Dehradun: Afghanistan coach Phil Simmons says no amount of training can make his players fully ready for their inaugural Test against India and they will find out how tough five-day cricket is only after taking the field in Bengaluru on 14 June.
It is not the best preparation for the Afghans ahead of the historic Test but Simmons is working hard with the two squads simultaneously — one that takes on Bangladesh in a three match T20i series starting in Dehradun on Sunday and the other which will face a formidable India in the one-off game in Bengaluru.
"It has been difficult with the T20I and Test squads training at the same time. But it is getting a bit easier as we are coming up to the game. That is how tours are planned now. You usually have Test matches first and then limited over series or vice versa. We just have to work around that," said Simmons who has been overseeing joint preparations at the Rajiv Gandhi International Stadium for close to weeks.
The team was earlier training in Greater Noida before moving to its second 'home ground' here ahead of the Bangladesh series. Going into the all-important game against India, the team has not even played a competitive practice game as it is busy with the upcoming T20Is.
"You are definitely right at that (about lack of warm-up games ahead of Test). Especially playing the best team in the world (India) but that is how it is. I am not going to worry about. Though we did have a three day practice match here," said the former West Indies all-rounder.
Afghanistan have gradually improved in every format they have played, including four-day cricket. However, the fact that they have not got a taste of Test cricket makes the job all the more challenging.
"The good thing is that they have played four-day cricket (winning ICC Inter-Continental Cup twice). But it still doesn't tell them how tough Test cricket is. I don't think that is something I can teach them. That is something they have to understand when they play.
"We have just tried to make sure that they understand that Test cricket is twice as difficult. After the first Test match, they will know this level is so much higher and what they need to do to get to that level," added Simmons.
The 55-year-old said the players are still going about their business and are not showing emotions on playing their first-ever Test.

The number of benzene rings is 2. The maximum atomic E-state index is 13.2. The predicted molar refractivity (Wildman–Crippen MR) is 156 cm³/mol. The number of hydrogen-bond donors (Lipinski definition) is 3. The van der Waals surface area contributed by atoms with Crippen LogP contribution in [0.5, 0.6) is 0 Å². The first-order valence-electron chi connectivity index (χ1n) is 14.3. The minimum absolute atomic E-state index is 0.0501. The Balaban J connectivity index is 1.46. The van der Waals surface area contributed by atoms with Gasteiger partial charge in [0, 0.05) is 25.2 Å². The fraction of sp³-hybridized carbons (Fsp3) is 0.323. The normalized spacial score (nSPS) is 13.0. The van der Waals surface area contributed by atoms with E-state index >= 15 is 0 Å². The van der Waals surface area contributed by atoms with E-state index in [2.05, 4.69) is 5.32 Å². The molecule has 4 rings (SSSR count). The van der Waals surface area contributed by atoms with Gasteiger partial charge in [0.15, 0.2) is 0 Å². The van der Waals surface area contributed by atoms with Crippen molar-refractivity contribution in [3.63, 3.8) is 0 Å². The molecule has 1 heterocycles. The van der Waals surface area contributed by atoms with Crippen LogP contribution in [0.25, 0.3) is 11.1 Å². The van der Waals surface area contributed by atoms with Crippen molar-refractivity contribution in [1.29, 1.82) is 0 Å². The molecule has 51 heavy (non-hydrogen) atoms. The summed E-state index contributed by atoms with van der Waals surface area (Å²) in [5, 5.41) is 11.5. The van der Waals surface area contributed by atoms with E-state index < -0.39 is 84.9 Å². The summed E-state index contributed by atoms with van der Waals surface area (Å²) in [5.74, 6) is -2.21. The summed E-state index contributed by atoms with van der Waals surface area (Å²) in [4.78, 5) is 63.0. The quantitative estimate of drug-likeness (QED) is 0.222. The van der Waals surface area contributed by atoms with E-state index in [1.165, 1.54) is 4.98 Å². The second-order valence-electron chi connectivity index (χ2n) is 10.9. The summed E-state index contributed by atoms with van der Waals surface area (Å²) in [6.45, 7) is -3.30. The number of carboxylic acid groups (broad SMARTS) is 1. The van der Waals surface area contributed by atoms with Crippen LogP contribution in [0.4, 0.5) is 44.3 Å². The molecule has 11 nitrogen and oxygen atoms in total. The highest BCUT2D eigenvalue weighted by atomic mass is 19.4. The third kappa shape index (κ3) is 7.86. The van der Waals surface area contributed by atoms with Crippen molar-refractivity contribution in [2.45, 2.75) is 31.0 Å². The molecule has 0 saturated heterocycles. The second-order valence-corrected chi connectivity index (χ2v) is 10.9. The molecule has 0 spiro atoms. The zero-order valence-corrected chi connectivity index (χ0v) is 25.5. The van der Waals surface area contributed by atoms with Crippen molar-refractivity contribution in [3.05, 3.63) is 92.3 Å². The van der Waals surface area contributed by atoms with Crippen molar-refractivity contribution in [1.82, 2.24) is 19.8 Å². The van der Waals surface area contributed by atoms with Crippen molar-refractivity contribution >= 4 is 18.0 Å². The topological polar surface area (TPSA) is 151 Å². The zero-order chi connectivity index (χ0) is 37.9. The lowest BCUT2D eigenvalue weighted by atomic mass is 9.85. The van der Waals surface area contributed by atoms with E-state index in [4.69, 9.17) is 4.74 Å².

"The reaction is still not there. It still has not sunk in yet. Emotion will hit them when they get to Bangalore. But I think they can handle the nerves. We have seen in last five-six years that they have stepped up in every format that they have played," Simmons said.
Simmons said the players will have to become mentally much tougher to succeed in Test cricket.
"The biggest challenge is to make them understand what Test cricket is all about. It is different to four-day cricket in a massive way. It is about getting them to understand the mindset around Test cricket, the patience, how hard it is to score runs. With them it is a little bit technical and a lot more mental. Because you got to have played to understand how mentally tough it is to play for five days," he said.
"All we can try is to make sure their technique is as tight as possible. It will be much tougher for the batsmen than the bowlers who do get a second chance after being hit for a boundary.
Afghanistan will rely heavily on their spin department to be competitive against India. The squad has proven performers in the likes of Rashid Khan and Mujeeb Zadran, who both excelled in the Indian Premier League (IPL). Zahir Khan is another spin option alongside Hamza Hotak.
"The boys who played IPL are exceptional professionals. They know how to get ready for the Test match," said Simmons.
Asked whether the likes of Rashid and Mujeeb can deliver in red-ball cricket where the batsmen are not under any pressure to score off every ball as they are in T20Is, Simmons said: "It is about them (Rashid and Mujeed) showing patience too along with our batsmen. Rashid did well against Ireland in four-day cricket last year. He got wickets. He played in practice games against England and he got wickets."
Simmons said Rashid's lack of experience will not stand in his road to success in the longest format as the leg-spinner has a "30-year-old mind in a 19-year-old body".
"Rashid is 19 but he has got the mind of a 30-year-old. He knows exactly what is expected of him. Mujeeb (17) is younger but we will have to see how he copes up with it," the coach said.
Afghanistan are preparing for two high-intensity battles while fasting in the holy month of Ramzan and Simmons said fasting is hard but he respects the team's culture.
"I was them with last year also. I have kept fast a couple of times so I understand how difficult it is. Their culture is something they live with day in and day out. It is not the first time that they have played during Ramzan. It is their choice and I respect that," Simmons said.